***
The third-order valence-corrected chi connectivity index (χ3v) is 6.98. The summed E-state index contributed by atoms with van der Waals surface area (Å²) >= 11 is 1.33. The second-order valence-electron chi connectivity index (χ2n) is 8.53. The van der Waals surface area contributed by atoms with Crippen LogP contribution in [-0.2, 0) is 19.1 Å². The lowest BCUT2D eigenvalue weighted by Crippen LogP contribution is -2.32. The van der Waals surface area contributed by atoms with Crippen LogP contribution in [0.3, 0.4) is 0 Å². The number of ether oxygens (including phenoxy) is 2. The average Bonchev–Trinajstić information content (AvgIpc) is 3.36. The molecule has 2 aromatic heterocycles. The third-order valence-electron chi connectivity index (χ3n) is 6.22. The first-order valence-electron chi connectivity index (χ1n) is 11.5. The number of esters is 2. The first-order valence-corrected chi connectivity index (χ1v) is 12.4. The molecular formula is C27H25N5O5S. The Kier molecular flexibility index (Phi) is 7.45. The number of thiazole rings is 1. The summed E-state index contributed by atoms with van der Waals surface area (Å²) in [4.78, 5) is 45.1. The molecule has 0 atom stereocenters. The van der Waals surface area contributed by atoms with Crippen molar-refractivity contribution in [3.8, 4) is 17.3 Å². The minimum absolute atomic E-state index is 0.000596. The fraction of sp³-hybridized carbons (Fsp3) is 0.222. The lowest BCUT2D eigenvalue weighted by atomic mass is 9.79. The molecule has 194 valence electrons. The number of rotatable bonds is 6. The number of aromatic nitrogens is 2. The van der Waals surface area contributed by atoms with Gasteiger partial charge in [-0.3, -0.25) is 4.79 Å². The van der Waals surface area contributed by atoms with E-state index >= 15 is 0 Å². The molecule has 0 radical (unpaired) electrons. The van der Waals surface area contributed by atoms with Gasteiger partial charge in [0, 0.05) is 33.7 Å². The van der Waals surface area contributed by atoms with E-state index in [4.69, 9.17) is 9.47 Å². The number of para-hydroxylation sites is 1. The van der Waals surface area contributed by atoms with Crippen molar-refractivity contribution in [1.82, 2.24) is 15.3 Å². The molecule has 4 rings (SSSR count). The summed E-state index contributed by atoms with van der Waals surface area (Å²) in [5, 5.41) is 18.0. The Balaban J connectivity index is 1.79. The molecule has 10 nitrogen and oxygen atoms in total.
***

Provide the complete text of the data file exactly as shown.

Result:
The third-order valence-corrected chi connectivity index (χ3v) is 6.98. The summed E-state index contributed by atoms with van der Waals surface area (Å²) >= 11 is 1.33. The second-order valence-electron chi connectivity index (χ2n) is 8.53. The van der Waals surface area contributed by atoms with Crippen LogP contribution in [-0.2, 0) is 19.1 Å². The lowest BCUT2D eigenvalue weighted by Crippen LogP contribution is -2.32. The van der Waals surface area contributed by atoms with Crippen LogP contribution in [0.3, 0.4) is 0 Å². The number of ether oxygens (including phenoxy) is 2. The average Bonchev–Trinajstić information content (AvgIpc) is 3.36. The molecule has 2 aromatic heterocycles. The third-order valence-electron chi connectivity index (χ3n) is 6.22. The first-order valence-electron chi connectivity index (χ1n) is 11.5. The number of esters is 2. The first-order valence-corrected chi connectivity index (χ1v) is 12.4. The molecular formula is C27H25N5O5S. The Kier molecular flexibility index (Phi) is 7.45. The number of thiazole rings is 1. The summed E-state index contributed by atoms with van der Waals surface area (Å²) in [4.78, 5) is 45.1. The molecule has 0 atom stereocenters. The van der Waals surface area contributed by atoms with Crippen molar-refractivity contribution in [3.8, 4) is 17.3 Å². The minimum absolute atomic E-state index is 0.000596. The fraction of sp³-hybridized carbons (Fsp3) is 0.222. The lowest BCUT2D eigenvalue weighted by atomic mass is 9.79. The molecule has 194 valence electrons. The number of rotatable bonds is 6. The number of aromatic nitrogens is 2. The van der Waals surface area contributed by atoms with Gasteiger partial charge in [-0.3, -0.25) is 4.79 Å². The van der Waals surface area contributed by atoms with E-state index >= 15 is 0 Å². The molecule has 0 radical (unpaired) electrons. The van der Waals surface area contributed by atoms with Gasteiger partial charge in [0, 0.05) is 33.7 Å². The van der Waals surface area contributed by atoms with E-state index in [4.69, 9.17) is 9.47 Å². The number of para-hydroxylation sites is 1. The van der Waals surface area contributed by atoms with Crippen molar-refractivity contribution in [1.82, 2.24) is 15.3 Å². The molecule has 4 rings (SSSR count). The summed E-state index contributed by atoms with van der Waals surface area (Å²) in [5, 5.41) is 18.0. The Balaban J connectivity index is 1.79. The molecule has 10 nitrogen and oxygen atoms in total.